When other brands are thinking of this kind of technology, Tesla is going out and delivering it, or at least where it’s allowed to anyway.

The way that this Californian company tells it buying into a Model 3 is a starting point for a whole new kind of automotive life. Maybe it is, maybe you’re not quite ready for it, it’s coming though, and Carr reassures us that there’s at least something in that future to look forward to.

It’s a mark of Tesla’s brand identity that even someone unacquainted with EV’s would probably recognize this car maker. They might perhaps be less likely to recognize it as a Model 3, although, on closer inspection, the cues are quite distinct. However, they’re still very much EV orientated.

Model 3 Exterior Design

Starting at the front where this more affordable Tesla design sees no need for the decorative front grille that aims to ease that Tesla transition for Model S and Model X customers graduating over from something more conventional.

This, in contrast, is Tesla’s first saloon and it’s likely to be it’s only one, at least for the conceivable future. Now that’s intended to help position it against the strong sellers in the mid-sized executive market that Tesla wants to target. Cars like the BMW 3-series which is slightly longer and narrower than this Model 3, although, not by much.

From the side you notice the short bonnet, that’s facilitated by the skateboard style chassis which locates the drivetrain and batteries as low as possible in the car, enhancing interior space and lowering the center of gravity.

Tesla royalty will notice a lower waistline than that of the larger Model S, but an almost equally large glass area with even more glass overhead. This is courtesy of a standard two-piece panoramic roof that embellishes a high arching roofline which means you’re very unlikely to lose this car in a crowded parking lot.

A mid-level crease flows below the flush-fitting silver door handles, with a shorter higher one emphasizing the rear haunches. Plus a lower crease separates arches that house 18-inch wheels on the standard and the long-range versions with larger 20-inch rims fitted to the performance Model.

From almost any angle this car looks more like a hatch than a saloon, including from the rear. It’s certainly very Model S like.

Model 3 Charging Points

Tesla has mounted the charging flap neatly into the offside rear light cluster, and this time they’ve made the socket inside CCS compatible, so a wider number of public charging stations can be used.

Weight

Tesla has seen the pressing need to keep weight down to manageable levels, and it’s done so with a dual-motor all-wheel-drive Model weighing in at eighteen hundred and forty-seven kilos.

With a single motor standard range plus bass version, quite impressively tipping the scales at only one thousand six hundred and forty-five kilos. Only one hundred and twenty kilos more than an equivalent diesel BMW 320d.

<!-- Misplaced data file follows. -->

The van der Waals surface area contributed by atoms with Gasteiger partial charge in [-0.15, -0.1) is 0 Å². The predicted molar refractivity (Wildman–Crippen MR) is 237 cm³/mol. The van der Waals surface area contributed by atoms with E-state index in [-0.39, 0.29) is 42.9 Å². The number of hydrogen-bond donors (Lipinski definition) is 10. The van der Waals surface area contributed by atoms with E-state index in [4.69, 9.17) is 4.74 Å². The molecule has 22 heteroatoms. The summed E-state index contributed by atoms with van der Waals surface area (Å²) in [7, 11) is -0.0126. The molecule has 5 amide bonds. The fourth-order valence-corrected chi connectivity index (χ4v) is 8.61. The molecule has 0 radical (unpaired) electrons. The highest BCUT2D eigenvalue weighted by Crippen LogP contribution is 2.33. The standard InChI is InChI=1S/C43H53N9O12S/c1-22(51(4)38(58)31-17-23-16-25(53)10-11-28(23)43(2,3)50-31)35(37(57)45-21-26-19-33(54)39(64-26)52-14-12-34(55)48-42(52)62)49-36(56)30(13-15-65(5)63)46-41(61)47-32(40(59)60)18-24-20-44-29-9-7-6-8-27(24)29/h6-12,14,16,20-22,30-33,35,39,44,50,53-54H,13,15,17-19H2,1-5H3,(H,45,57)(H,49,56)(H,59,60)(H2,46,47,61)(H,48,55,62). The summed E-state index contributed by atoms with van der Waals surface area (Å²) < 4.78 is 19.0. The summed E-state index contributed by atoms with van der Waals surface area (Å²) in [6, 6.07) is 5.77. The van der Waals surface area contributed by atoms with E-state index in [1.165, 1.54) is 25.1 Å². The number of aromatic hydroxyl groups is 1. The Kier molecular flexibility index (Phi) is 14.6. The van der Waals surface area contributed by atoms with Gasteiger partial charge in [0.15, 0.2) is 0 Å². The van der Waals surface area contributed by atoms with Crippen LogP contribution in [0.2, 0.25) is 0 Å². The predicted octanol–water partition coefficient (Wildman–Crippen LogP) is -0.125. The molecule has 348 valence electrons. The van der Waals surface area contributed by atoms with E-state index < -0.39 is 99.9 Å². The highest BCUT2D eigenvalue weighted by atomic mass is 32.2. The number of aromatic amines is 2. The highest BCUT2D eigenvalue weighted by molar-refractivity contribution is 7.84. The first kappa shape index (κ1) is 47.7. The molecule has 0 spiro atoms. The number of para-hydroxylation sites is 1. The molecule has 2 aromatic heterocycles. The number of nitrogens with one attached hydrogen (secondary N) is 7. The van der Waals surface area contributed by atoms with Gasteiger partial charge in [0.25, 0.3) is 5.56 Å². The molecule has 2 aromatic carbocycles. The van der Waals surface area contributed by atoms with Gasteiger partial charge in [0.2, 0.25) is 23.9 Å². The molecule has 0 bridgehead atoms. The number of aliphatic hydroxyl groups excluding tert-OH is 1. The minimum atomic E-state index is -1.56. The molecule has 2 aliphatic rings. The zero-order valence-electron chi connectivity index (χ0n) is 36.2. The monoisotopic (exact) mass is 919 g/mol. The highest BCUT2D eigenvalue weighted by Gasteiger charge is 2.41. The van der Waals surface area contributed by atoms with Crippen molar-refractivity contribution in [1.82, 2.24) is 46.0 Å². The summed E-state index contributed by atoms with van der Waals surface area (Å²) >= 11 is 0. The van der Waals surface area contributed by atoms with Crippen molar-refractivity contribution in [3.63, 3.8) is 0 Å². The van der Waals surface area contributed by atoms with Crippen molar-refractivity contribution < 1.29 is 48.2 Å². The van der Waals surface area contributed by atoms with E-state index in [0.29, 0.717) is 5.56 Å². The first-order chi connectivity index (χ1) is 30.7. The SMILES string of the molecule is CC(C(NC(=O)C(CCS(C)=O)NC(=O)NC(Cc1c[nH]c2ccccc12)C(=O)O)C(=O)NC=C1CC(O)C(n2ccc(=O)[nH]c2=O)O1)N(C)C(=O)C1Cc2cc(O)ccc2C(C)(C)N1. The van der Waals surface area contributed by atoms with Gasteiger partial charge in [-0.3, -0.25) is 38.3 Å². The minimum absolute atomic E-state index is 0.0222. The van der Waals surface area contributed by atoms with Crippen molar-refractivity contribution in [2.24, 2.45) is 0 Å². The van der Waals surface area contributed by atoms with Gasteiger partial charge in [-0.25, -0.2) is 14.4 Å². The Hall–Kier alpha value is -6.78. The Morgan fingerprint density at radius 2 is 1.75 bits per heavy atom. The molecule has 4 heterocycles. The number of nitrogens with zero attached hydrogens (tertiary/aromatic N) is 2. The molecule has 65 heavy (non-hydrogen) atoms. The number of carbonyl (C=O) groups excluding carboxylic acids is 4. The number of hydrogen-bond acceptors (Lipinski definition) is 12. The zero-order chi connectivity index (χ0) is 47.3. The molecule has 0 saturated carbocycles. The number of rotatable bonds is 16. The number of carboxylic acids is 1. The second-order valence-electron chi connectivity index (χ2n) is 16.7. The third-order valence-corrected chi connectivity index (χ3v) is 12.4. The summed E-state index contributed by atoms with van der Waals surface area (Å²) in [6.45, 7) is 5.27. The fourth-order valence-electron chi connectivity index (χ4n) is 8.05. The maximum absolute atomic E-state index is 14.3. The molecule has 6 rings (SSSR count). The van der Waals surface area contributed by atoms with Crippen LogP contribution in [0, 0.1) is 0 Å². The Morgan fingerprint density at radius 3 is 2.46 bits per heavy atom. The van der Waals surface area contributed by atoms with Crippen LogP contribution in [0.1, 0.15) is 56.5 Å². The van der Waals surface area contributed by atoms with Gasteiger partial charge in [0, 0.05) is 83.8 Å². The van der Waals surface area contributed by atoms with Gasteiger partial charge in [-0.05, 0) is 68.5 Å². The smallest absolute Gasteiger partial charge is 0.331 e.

Aerodynamics

That’s primarily down to the use of aluminum for several panels. The boot, the bonnet, the doors and the roof all of them particularly sleek, hence, the impressively slippy drag coefficient of just 0.23 CD.

Vehicle Access

There’s no keyless entry of the kind that you get in Tesla’s larger Models, which does seem like a backward step. Nor do the door handles spring open as you approach as they would do on a rival Jaguar iPace.

Instead, you have either to use the easily mislaid RFID card which has to be wafted across a sensor to gain entry, or you have to program in your phone. Then you press on the larger part of the silver door release.

Once inside you find yourself seated in a cabin that’s more minimalist than a Scandinavian loft. There’s absolutely nothing minimalist about the enormous 15-inch central touchscreen onto which virtually all the driving comfort and entertainment features that you’ll need have been located.

Interior Cabin

Operating control provision has been kept to the absolute minimum, don’t even bother looking for a gear stick, a starter button, a handbrake switch, or physical ventilation controls. Even the vents are pretty well hidden. You don’t get any kind of instrument cluster either.

Vehicle Instruments

Legislation requires that Tesla provides a proper hazard warning button, that’s located near the frameless rear-view mirror with an SOS switch. Otherwise, you’re limited to a couple of unmarked scroll wheels on the steering wheel spokes, and also two wheel-mounted stalks, the left one for the wipers and the indicators, the right for gear change functions.

Minimality is all well and good, but a potential premium segment European bar of this car is ideally going to want all that to be accompanied by the kind of cabin quality, and richness of interior design that the posh German brands along with Jaguar, Volvo, and Lexus now provide in this segment.

Seating

Tesla has made great strides forward in this regard in recent years, but we still can’t pretend that to be what you get here. To be frankly the stripped outfield doesn’t help in that regard and neither does the shiny finish of the vegan leather upholstery impractically bleached white if you get the white interior.

Instrument Menu Display Panel